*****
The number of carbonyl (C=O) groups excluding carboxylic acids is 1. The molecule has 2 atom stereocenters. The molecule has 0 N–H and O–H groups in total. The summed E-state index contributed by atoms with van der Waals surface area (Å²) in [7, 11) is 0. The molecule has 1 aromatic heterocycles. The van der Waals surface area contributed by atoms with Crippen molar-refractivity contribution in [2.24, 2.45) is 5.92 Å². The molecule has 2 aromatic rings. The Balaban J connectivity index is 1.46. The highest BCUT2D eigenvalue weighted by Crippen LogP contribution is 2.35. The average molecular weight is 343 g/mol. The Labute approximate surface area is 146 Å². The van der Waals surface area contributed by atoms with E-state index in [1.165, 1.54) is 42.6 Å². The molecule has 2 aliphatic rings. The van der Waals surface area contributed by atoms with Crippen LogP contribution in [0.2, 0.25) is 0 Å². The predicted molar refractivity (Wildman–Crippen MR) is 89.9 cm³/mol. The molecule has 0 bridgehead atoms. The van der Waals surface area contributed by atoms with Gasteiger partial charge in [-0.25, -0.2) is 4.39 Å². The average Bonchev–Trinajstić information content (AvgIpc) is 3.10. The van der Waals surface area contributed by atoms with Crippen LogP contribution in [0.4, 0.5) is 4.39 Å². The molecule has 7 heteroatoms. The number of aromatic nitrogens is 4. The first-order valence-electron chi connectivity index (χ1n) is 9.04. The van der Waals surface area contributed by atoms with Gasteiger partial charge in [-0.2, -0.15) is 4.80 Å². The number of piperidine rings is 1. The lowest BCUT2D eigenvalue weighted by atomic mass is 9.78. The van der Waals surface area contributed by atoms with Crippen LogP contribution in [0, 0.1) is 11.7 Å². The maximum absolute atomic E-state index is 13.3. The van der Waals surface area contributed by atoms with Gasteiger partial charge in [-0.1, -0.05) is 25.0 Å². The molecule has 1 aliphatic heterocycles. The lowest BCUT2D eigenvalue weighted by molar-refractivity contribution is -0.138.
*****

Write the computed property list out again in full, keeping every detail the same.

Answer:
The number of carbonyl (C=O) groups excluding carboxylic acids is 1. The molecule has 2 atom stereocenters. The molecule has 0 N–H and O–H groups in total. The summed E-state index contributed by atoms with van der Waals surface area (Å²) in [7, 11) is 0. The molecule has 1 aromatic heterocycles. The van der Waals surface area contributed by atoms with Crippen molar-refractivity contribution in [2.24, 2.45) is 5.92 Å². The molecule has 2 aromatic rings. The Balaban J connectivity index is 1.46. The highest BCUT2D eigenvalue weighted by Crippen LogP contribution is 2.35. The average molecular weight is 343 g/mol. The Labute approximate surface area is 146 Å². The van der Waals surface area contributed by atoms with E-state index in [1.165, 1.54) is 42.6 Å². The molecule has 2 aliphatic rings. The van der Waals surface area contributed by atoms with Crippen LogP contribution in [0.2, 0.25) is 0 Å². The predicted molar refractivity (Wildman–Crippen MR) is 89.9 cm³/mol. The molecule has 0 bridgehead atoms. The van der Waals surface area contributed by atoms with Gasteiger partial charge in [-0.25, -0.2) is 4.39 Å². The average Bonchev–Trinajstić information content (AvgIpc) is 3.10. The van der Waals surface area contributed by atoms with Crippen LogP contribution in [0.4, 0.5) is 4.39 Å². The molecule has 7 heteroatoms. The number of aromatic nitrogens is 4. The first-order valence-electron chi connectivity index (χ1n) is 9.04. The van der Waals surface area contributed by atoms with Gasteiger partial charge in [-0.2, -0.15) is 4.80 Å². The number of piperidine rings is 1. The lowest BCUT2D eigenvalue weighted by atomic mass is 9.78. The van der Waals surface area contributed by atoms with Crippen LogP contribution in [0, 0.1) is 11.7 Å². The maximum absolute atomic E-state index is 13.3. The van der Waals surface area contributed by atoms with Gasteiger partial charge in [-0.1, -0.05) is 25.0 Å². The molecule has 1 aliphatic heterocycles. The lowest BCUT2D eigenvalue weighted by molar-refractivity contribution is -0.138.